Legendary choreographer Paul Taylor brings his company, celebrating its fiftieth anniversary, to the MCA, presenting two programs this weekend. A protégé of Martha Graham and a MacArthur fellow, Taylor has a gargantuan appetite for dance vernaculars. The programs this weekend show off his range, from the modernist ballet (or balletic modernism) of “Promethean Fire” to the fiery tango of “Piazzolla Caldera” to the blend of Jewish and Appalachian folk dance in the new “Klezmerbluegrass.” To my mind, Taylor achieves his finest work in conversation with popular idioms. Taylor’s work is characterized by conflicting impulses toward intense expression and a classical rigor visible most in his taste for symmetry. While his affinity for Bach (who provides the score for “Promethean Fire”) and other Baroque composers is thus no surprise, such music actually seems to tempt Taylor into his weaker impulses to melodrama. His settings of popular songs and dances display an altogether tougher aesthetic sense. In either case, though, Taylor continually deploys his dancers in explosive, gymnastic movement. Leaping, scissoring, pinwheeling and creeping across the stage, his exquisitely trained company weaves the disparate threads of Taylor’s choreography into a pattern of joy. (John Beer)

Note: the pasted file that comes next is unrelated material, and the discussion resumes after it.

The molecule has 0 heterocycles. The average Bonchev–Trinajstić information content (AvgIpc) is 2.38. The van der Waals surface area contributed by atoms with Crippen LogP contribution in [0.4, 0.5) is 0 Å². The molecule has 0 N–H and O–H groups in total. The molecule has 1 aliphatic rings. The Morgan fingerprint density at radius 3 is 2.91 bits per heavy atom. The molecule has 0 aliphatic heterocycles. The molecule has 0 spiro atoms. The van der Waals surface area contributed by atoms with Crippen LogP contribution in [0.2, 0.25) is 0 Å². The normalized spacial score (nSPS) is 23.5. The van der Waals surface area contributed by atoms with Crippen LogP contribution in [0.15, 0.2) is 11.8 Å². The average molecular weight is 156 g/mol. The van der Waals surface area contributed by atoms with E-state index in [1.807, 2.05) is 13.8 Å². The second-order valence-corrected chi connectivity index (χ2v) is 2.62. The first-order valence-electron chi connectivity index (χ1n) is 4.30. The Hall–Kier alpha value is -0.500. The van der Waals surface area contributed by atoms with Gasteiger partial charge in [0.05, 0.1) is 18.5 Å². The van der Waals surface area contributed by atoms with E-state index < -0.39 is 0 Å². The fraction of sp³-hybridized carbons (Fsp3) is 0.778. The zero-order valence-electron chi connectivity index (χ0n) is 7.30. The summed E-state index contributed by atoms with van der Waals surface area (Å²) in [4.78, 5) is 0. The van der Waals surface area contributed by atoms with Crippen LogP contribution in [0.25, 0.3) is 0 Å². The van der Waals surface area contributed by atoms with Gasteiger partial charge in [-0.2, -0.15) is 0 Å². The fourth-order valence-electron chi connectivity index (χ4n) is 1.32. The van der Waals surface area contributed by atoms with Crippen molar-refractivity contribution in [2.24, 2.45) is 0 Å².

This production is now closed.